When people are reluctant to seek medical care, clergy often become first responders. Yet they are not always formally trained for that.

Some have experience in professional counseling. Others will connect people to resources at local clinics. But some, often out of a lack of understanding, will think they can talk someone out of the mental illness, McLeod said. They’ll suggest simply looking at things a different way or coming to church more often.

“That’s not enough,” she said.

And it can leave people with lasting distrust.

At Friends Hospital, African American patients tend to be more wary of McLeod. “It may be because they’re used to the judgment in the African American religious community" they’ve come from, she said.

If patients do speak with her, McLeod will ask if they’d like their pastor from home to join in the conversation. The answer is almost always an unequivocal no.

Instead, patients ask McLeod a question she fields three to four times a day: “Is God angry with me?”

The healing potential of faith

Around the time Brown turned 30, she was in a nearly unbearable depression. Her medications weren’t working.

“I was crying nonstop,” she said. “I was very suicidal.”

Not knowing what else to do, she returned to the way of seeking help she’d learned as a child: prayer.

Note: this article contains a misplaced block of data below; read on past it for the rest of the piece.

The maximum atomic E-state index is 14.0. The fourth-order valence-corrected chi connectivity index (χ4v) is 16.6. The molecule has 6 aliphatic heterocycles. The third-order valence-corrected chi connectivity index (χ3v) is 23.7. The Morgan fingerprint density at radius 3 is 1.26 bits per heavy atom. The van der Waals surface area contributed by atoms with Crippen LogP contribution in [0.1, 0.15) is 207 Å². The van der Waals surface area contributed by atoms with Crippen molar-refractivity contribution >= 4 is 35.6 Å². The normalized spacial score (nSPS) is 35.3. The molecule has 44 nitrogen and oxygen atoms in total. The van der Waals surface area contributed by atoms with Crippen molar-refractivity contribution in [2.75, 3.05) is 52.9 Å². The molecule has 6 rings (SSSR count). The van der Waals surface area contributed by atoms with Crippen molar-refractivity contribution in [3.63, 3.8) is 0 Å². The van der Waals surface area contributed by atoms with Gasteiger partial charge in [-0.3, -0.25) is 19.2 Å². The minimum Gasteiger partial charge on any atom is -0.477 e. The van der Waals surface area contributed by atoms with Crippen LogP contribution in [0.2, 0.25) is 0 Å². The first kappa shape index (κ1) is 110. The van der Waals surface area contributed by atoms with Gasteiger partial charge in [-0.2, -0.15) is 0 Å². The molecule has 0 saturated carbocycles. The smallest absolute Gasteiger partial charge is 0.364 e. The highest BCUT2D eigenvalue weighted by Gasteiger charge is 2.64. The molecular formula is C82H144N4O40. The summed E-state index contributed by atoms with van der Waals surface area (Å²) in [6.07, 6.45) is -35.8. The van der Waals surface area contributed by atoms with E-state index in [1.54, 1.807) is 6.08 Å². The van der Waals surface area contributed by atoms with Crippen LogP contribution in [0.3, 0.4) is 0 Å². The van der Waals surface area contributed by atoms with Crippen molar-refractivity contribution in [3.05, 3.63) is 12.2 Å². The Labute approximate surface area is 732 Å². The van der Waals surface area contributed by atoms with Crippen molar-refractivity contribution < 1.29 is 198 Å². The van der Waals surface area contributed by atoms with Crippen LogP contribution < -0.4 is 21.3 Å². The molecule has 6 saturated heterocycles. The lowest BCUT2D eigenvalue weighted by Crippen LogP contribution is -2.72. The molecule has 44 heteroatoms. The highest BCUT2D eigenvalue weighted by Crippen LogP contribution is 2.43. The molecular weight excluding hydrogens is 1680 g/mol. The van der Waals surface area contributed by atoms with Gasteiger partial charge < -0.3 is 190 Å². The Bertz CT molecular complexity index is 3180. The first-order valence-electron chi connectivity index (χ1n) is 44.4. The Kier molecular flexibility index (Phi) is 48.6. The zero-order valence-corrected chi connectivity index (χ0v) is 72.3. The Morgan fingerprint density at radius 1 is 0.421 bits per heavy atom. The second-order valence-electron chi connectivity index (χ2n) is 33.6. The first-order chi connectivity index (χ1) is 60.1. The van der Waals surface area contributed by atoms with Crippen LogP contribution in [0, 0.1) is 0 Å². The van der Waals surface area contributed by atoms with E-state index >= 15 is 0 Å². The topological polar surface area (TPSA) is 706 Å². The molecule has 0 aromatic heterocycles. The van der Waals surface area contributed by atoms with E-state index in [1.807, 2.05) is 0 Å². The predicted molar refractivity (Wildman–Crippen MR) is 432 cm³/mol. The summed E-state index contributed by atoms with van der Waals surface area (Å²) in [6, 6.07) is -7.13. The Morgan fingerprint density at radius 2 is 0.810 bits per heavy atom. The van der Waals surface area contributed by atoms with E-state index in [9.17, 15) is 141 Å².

This time, it wasn’t in a church. She didn’t follow a religious text. It was just her and God.

“A very real physical feeling of peace and comfort started to come over me,” Brown said.

Now she calls spirituality the cornerstone of her healing. It’s as much a part of her routine as therapy and medication.

“It allows me the ability to surrender and elevate my thoughts to something much higher,” she said. “I just had to find it on my own.”

Faith and mental-health treatment can — and often should — work together, mental-health professionals and clergy alike insist. Research suggests higher levels of religiosity or spirituality are associated with lower rates of depression, anxiety, substance-use disorder, and suicidal thoughts. Prayer can have the same calming effects as meditation, such as lowering blood pressure and respiratory rate.

“Religion can serve as a sustainer of mental health,” said Karriem Salaam, a psychiatrist and medical director of the adolescent unit at Friends Hospital.

Many mental-health disorders are chronic, with episodes triggered by stress. “Religion can help you not be as vulnerable to stressors,” said Salaam, who attributes much of his ability to handle stressful work to his faith.

Studies have shown that incorporating religious approaches into mental-health care may be especially helpful in engaging African Americans in treatment.

Loren Johnson-Rosa sees this often in her work as a licensed clinical social worker serving clients with mental illness across New Jersey.

Sometimes parents say it’s God’s will for their child to have a mental illness. But Johnson-Rosa, a practicing Christian, counters that God created the human mind, which led to the development of medication and therapy. “They can all work together,” she says.

“I want more people to get the kind of help they need,” Johnson-Rosa said. “That’s a prayer.”